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The Medical Office Assistant Meets the Clinic Computer

14 MAR 2013
Career Path : Healthcare

These days, a dental or medical clinic relies on computers to help them with their records. While in the past a medical office assistant would rely on a rolodex, file cabinets, a giant date book and a typewriter, administration has kept pace with trends outside the clinic.


Nonetheless, a clinic computer might not be a top of the line model. Clinics may use highly specific industry software to track appointments and keep digitized medical records and these generally do not have a high level of graphical sophistication or processing power requirements. As long as it functions, an operating system that is a half-decade old, or even a computer from the days before flat screen monitors, will suffice. Indeed there can be advantages to avoiding regular system updates, because this reduces the need to transfer medical records repeatedly.


Usually a clinic will keep a complete archive of appointment, prescriptions issued and treatments administered, as well as diagnoses. This will actually be a double record, with a paper hard copy and a digitized version. With two versions, it may seem impractical to bother with computer records, but the hard copy is available if there are power or computer issues, and an electronic version is more easily searchable.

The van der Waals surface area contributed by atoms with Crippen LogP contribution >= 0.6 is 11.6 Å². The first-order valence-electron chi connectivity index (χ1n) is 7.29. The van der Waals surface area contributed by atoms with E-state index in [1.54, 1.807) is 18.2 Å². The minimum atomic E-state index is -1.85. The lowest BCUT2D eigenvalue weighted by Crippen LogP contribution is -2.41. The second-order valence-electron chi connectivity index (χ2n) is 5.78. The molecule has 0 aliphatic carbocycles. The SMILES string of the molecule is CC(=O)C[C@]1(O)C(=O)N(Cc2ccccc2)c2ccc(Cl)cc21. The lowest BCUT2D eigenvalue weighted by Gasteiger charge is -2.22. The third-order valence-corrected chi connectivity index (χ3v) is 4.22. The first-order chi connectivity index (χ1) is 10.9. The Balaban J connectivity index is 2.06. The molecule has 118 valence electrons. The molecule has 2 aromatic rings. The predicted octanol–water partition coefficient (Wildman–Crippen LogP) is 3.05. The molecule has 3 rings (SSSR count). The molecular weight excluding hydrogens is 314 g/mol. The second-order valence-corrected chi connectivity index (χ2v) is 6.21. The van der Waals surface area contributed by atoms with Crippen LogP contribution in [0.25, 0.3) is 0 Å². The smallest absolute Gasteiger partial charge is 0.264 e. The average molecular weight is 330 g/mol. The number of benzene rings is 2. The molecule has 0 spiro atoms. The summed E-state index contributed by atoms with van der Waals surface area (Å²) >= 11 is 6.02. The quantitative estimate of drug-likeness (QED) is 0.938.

Usually technical support is outsourced to a contractor. They won’t have healthcare training, just a degree from IT schools or colleges that prepares them for general maintenance work. However, with practice they may specialize in service dental and doctor’s offices. Since there’s usually several in any given community and IT training is not a standard part of healthcare courses, this can be quite lucrative.


One special feature of a clinic computer is that they usually get a protective sheath. For patient safety, computers need to be easily cleaned and a plastic keyboard cover allows for wipe down sterilization. This is cheaper than repeatedly replacing a dirty mouse and keyboard.


Incidentally, a medical office assistant is like a secretary with bonus abilities. Usually, in addition to keyboarding talents and a good foundation of office skills, they have taken healthcare courses to enhance their ability to perform in the setting. He or she will be an expert with clinic specific computer programs and have a basic understanding of healing needs.


They may even understand the computer and medical archives better than the doctor or dentist that employs them! If the medical professional who owns the practice has had a particularly lengthy tenure, they may not be part of one of the generations to whom computer use was natural. Though increasingly, professionals of all kinds are doing their own administrative work, doctors, because of their specialized skills and busy work schedules, are one of the groups with the least need to adopt this trend.



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